The Selden  Channel was near glassy smooth.  In fact, it was a still and quiet day with little boat traffic anywhere.  We just paddled in peace.

From the top of Selden Island, where another Eagle was perched, we continued upriver to the Chester Hadlyme Ferry where we beached the canoe and made the hike up to Gillette Castle, since M had never seen the entirely bizarre "castle".  There is a fine view of the Connecticut River from that point also.  Gillette may have built a weird house, but he sure did know location.

We returned to the canoe, skimmed the cliffs so that M could see the remains of Gillettes miniature train rail system, which featured trestles that ran out and along the cliff faces overlooking the river.
Then, we returned down the main channel of the river.  ...a great day with a friend.

Thursday, September 13, 2018

Filthy with Birds

The place is filthy with birds.
Snowy Egrets and a few Night Herons
I haven't been here all summer for no good reason as it is just on the other side of town from where we live.  But, I needed a short break and the short drive would maximize the time in the canoe.  I put in from the primitive state launch and head out clockwise around the marsh, because that is the direction the canoe is pointed when I set it in the water.  By the time I have paddled 200 yards I have seen a mix of well over 60 Snowy Egrets and Night Herons with a few Great Blue Herons and Great Egrets thrown in.  They are perched in the trees of the forested shoreline that forms the East side of the marsh.  The only time I've seen this density before is out at the nesting colonies on Charles Island.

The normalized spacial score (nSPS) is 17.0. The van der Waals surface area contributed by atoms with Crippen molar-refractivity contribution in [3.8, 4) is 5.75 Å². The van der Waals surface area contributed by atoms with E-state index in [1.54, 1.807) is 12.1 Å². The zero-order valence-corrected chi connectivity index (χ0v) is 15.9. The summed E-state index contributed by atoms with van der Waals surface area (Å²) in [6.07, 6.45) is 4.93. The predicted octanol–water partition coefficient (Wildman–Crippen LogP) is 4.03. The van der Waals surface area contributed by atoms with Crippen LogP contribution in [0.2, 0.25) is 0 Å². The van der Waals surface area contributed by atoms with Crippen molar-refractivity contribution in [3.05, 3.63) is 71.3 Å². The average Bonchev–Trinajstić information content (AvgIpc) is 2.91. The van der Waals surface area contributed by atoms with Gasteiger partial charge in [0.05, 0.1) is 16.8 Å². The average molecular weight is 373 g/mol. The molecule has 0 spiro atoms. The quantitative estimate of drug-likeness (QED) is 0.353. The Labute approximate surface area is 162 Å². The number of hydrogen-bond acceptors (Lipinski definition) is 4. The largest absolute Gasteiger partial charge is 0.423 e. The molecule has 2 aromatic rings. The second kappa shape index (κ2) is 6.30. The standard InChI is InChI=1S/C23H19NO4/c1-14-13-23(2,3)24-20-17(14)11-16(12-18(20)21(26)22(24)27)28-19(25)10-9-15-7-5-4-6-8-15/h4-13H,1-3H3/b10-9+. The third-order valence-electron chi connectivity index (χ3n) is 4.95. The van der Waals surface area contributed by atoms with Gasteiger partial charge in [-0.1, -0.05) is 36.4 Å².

Wheeler Marsh at high tide
There continues to be a scattering of Herons and Egrets as I make my way out to the long sand spit, Milford Point.  There. I spot a Common Loon, first of the fall for me.  Loons like the mouths of rivers where they dive for fish in the tidal currents.

Osprey Nest
I follow the inner channel of Nell's Island.  It is high tide and I can take alternate routes through the flooded spartina, although not too alternate.  Most of the channels in the marsh are dead ends even at high tide.  When my chosen path goes narrow I turn out to be lucky and follow a clear opening back into the main channel.  Every so often out here in the open marsh I happen across a half dozen or more Egrets and Herons standing back from the water on some small slightly dryer bit of marsh.  I also find a low Osprey nest built on a drift log rootball.
Four juvenile Night Herons
Up at the top of the Marsh I ride the flood into Beaver Creek.  More Egrets, a few Osprey, and a few Herons.

As I approach my put-in from up river, I find another 40 some Egrets and Night Herons.  I'd say that my day count is good for about a 100 Egrets and 75 Night Herons.